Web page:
Three principles have been of paramount importance to Katie Brennan and the Western Bulldogs following the suspension of Katie by the AFL tribunal on Tuesday night:

- To fight the injustice and inequality to women which afflicts the AFL rules;
- To give the team the best possible chance of winning Saturday’s Grand final;
- To do her best to make herself available to assist on field with pursuing that success.

After the rejection of her appeal by the AFL Appeals Board on Thursday, Katie spent several hours with Club senior management discussing her options.

The AFL yesterday submitted to the Appeals Board that if Katie challenged the discriminatory nature of the AFLW rules, Katie should take that claim to an external court.

In preparation for this, Katie’s legal team served draft documents on the AFL for a Federal Court challenge to her suspension, and a separate challenge against the AFL to the Australian Human Rights Commission.

After lengthy consideration, Katie has decided that in the best interests of the team on Saturday it is best to resolve the matter by not seeking to pursue the Federal Court application. 

She will not play in Saturday’s Grand Final but will instead strongly support the team tomorrow from the sidelines.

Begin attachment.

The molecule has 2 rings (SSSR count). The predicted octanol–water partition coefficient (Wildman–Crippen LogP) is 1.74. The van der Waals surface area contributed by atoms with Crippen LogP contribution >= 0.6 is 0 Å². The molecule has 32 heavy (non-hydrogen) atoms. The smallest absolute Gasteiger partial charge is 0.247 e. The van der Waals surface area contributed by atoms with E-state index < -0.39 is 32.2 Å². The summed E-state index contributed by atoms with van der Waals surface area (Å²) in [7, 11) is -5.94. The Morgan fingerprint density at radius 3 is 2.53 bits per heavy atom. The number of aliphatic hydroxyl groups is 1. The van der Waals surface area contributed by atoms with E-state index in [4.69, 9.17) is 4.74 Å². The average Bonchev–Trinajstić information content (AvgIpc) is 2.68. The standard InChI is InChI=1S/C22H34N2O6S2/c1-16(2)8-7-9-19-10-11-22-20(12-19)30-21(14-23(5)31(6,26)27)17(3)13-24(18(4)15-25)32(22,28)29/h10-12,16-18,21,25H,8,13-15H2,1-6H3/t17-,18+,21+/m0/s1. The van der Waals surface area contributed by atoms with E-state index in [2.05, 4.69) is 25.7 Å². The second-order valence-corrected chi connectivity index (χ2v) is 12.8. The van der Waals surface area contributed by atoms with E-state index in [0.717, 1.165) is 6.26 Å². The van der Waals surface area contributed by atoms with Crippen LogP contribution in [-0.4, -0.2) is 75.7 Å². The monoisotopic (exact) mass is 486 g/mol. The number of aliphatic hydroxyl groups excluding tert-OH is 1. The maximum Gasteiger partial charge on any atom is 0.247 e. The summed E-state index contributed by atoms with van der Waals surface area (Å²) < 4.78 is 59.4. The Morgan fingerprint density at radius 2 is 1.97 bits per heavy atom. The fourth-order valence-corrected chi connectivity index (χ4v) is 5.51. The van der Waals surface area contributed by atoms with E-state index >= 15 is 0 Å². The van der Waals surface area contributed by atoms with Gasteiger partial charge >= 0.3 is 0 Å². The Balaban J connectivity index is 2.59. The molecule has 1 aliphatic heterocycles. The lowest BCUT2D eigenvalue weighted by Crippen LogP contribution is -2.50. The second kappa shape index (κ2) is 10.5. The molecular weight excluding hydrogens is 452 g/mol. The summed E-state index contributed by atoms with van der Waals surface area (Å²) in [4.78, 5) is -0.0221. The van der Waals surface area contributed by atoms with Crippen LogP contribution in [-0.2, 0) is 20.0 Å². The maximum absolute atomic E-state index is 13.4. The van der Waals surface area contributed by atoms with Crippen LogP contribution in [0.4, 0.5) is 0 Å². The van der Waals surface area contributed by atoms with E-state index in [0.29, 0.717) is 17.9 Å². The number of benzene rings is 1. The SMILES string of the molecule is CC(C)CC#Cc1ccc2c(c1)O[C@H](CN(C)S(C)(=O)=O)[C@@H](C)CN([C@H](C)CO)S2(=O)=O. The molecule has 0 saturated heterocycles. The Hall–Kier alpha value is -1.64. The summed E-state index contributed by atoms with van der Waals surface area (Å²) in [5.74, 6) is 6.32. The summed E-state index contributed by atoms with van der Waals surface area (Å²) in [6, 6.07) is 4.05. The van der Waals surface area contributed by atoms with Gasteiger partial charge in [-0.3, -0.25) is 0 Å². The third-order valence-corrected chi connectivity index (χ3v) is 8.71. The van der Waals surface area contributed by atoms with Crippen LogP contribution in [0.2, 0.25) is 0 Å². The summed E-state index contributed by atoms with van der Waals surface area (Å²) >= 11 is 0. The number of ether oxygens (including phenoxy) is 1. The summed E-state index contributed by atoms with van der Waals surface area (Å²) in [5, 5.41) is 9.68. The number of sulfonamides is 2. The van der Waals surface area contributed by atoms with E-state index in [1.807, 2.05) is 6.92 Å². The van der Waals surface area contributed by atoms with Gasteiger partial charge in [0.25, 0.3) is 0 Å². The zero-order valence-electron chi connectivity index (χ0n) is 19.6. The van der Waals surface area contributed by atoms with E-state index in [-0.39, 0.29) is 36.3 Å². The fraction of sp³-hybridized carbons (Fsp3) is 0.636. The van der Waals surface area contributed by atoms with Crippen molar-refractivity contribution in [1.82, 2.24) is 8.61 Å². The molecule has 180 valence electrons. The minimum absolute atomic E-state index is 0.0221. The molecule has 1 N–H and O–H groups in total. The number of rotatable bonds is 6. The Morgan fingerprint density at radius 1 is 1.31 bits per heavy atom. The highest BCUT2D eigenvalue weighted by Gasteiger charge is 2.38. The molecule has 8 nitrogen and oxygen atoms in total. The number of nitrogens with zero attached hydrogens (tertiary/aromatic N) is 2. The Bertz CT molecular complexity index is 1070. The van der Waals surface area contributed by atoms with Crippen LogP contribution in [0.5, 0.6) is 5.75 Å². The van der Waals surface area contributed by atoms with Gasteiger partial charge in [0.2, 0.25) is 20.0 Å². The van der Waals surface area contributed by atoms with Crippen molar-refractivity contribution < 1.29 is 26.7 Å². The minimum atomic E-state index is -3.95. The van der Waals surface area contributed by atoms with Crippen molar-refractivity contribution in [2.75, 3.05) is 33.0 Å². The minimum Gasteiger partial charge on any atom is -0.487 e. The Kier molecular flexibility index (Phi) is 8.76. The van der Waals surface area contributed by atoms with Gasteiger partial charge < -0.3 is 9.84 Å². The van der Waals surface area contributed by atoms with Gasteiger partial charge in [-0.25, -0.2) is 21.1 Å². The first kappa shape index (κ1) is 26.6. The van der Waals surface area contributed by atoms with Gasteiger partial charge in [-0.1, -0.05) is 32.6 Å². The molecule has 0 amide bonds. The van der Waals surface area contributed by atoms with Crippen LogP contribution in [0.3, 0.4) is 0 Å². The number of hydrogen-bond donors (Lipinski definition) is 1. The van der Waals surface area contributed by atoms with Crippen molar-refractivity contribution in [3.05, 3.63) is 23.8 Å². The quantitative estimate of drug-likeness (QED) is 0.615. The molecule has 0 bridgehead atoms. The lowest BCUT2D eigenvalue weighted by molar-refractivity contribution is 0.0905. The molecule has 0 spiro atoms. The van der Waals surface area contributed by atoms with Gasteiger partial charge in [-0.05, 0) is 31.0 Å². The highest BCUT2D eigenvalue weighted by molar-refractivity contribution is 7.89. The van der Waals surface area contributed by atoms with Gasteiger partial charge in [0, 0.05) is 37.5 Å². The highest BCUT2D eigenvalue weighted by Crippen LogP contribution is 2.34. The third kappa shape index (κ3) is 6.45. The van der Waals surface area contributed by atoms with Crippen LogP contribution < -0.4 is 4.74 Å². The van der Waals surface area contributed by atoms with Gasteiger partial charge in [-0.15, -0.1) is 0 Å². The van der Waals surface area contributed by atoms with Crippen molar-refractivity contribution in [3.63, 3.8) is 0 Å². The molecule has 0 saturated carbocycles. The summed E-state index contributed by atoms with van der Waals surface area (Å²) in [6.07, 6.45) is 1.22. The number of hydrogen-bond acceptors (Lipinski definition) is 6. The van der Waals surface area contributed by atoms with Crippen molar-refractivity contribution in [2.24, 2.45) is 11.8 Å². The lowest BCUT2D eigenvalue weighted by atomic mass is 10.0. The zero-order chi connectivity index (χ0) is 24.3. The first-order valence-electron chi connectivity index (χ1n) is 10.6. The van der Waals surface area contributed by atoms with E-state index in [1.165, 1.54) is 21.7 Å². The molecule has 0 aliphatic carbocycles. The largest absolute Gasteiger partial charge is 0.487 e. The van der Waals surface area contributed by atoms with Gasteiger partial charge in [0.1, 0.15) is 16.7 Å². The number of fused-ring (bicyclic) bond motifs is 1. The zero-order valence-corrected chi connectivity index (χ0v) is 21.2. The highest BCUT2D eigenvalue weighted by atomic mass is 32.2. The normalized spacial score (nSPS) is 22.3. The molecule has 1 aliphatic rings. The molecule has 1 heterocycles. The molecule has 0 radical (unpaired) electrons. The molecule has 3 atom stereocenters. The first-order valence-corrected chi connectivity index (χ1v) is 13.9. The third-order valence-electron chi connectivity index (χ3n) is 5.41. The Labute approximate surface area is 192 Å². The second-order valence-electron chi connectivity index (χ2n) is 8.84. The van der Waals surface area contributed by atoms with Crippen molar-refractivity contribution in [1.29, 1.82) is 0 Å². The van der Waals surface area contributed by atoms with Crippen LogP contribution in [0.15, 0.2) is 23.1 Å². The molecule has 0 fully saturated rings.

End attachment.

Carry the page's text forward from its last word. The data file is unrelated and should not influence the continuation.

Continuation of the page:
However, both she and the Club remain resolved to right the injustice and gender discrimination which is inherent to the current AFL Rules. 

Accordingly, Katie has this morning filed proceedings with the Australian Human Rights Commission seeking to have her suspension overturned and for the AFL to amend the differences between the AFLW regulations and the AFL regulations to ensure that in future, other women players are not more likely to be suspended than men for identical conduct with identical disciplinary records. 

To be clear, Katie is not seeking to play tomorrow.  She wants her suspension overturned in time in the interests of justice, and the rules changed to make sure what happened to her does not happen to anyone else.

“I believe my tackle on Harriet Cordner was reasonable and I strongly disagree with the guilty finding,” Katie said.

“It is even more troubling to know that if I was a man playing in the AFL and was reported for the identical tackle, I would not have been suspended and I would be playing in a Grand final tomorrow. 

“The fight for gender equality is as every bit as important to me as the Grand Final and the decisions I have made reflect both of those priorities.”

Club CEO Ameet Bains said: “We are immensely proud of Katie and stand by her.  Our team will be doing its best to re-pay her faith in them tomorrow. 

“We share Katie’s view that her suspension was wrong and we will fully support her challenging the AFL Rules on the basis of gender discrimination.”